Kristin Hernandez lives in Southern California with her husband Chris and their Queensland Heeler mix, Dakota. After struggling with unexplained infertility for several years, Kristin was thrilled when she became pregnant with Ethan. The celebration quickly turned to concern when doctors discovered Ethan had a serious heart defect and was missing a piece of his brain–likely indicative of a chromosome abnormality. Ethan was born on August 16, 2015 and spent his 93-minute life in his parents’ arms. Kristin is now a mother to five babies in heaven, including four of Ethan’s younger siblings who she has never met. Despite these struggles, Kristin has resolved to embrace the life she has been given and to leave a legacy for her family. Kristin works in communications by day, but can also be found running, camping, writing or having a conversation over a cup of coffee. She writes at www.sunlightindecember.com and is the cohost of the Through the Lens Podcast.
*Top photo by Evan Kirby on Unsplash
I will never forget the first time I felt it. I was sitting in a room full of women, who were all laughing, talking, complaining about their husbands, bragging about their children. It was five months after my son Joseph had died, and I thought I could do it. I thought I could join the world again. I wanted to feel normal. But sitting in that room—with a newly formed women’s group—I never felt so alone in my entire life. The sounds all became one, like a constant buzzing. My hands started to sweat. My heart started to pound. And I ran for the door.
I ran from new friendships and I ran from my old friendships. I isolated myself from those who had children and babies. I couldn’t face my pregnant friends, because I was a reminder to them of what could go wrong. My friends’ worlds were moving forward, and my life felt as if it was standing still. I didn’t know how to be anyone’s friend.
I was different. I had held my son and watched him take his last breaths. I watched his casket being put in the ground. I had gone home to leaking breasts full of his milk, an empty nursery, and a broken heart. And my friends would never understand that.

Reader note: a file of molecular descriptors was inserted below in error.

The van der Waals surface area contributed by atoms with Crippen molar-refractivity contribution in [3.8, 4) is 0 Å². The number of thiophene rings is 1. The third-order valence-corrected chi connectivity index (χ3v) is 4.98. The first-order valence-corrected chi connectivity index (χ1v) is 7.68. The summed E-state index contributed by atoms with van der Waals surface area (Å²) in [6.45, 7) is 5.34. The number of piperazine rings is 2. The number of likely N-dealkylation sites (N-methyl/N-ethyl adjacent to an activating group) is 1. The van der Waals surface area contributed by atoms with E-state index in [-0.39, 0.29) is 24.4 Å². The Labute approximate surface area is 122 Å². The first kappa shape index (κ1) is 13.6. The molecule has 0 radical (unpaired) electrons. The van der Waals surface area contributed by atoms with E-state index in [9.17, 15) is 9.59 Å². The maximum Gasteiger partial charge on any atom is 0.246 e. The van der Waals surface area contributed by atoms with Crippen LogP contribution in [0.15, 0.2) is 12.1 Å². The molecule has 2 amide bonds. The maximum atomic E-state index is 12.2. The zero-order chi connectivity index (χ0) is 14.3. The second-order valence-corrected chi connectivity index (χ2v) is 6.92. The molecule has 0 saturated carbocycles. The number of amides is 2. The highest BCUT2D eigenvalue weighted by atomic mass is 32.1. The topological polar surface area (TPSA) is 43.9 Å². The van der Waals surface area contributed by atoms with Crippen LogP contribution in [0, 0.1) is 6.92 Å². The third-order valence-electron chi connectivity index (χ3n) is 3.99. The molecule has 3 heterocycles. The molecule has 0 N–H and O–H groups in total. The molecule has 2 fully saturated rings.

As the months after Joseph’s death turned into years, and I sought the help of support groups and private therapy to deal with my grief, I tried to repair old friendships and begin new ones. I started to accept this was the new me. And I began to see, I didn’t have to run.
And I wasn’t alone after all. Through Forever Footprints I’ve met thousands of other women just like me. Women who have lost their child or children. Many of them have become my friends. We may not talk every day. We may not see each other for months. But I know they are there for me, and I am there for them. We are forever connected by the love of our babies.
I’m so fortunate to have women like Taite and Liz in my life. We share the pain of our losses but have formed beautiful friendships. Forever Footprints brought us together. To join a support group and sit beside others who know your pain, Click Here for more information.
I found I could become a friend to others that struggled with pain or loss. It doesn’t just come in the form of losing a child, but also through things like divorce or illness. I’m not always the friend people call to go out for a movie or to go on a girl’s trip, but I’m often the one they call when they are going through a difficult time.
Our friends have been a wonderful support and attended the OC Walk to Remember with us each year. I’m especially grateful to my friend Sandi who has walked beside me for 12 years at every OC Walk to Remember since it began. To create your own team or to walk in honor of a friend’s baby at the 2017 OC Walk to Remember on October 14, Click Here
There are still times I sit in a room and feel so different than anyone else. But I don’t run. I embrace that being a mom who has lost a child has formed me into a person who is strong, brave, resilient, and compassionate. And I tell my story, because more often than not, there someone else in that room that needs a friend.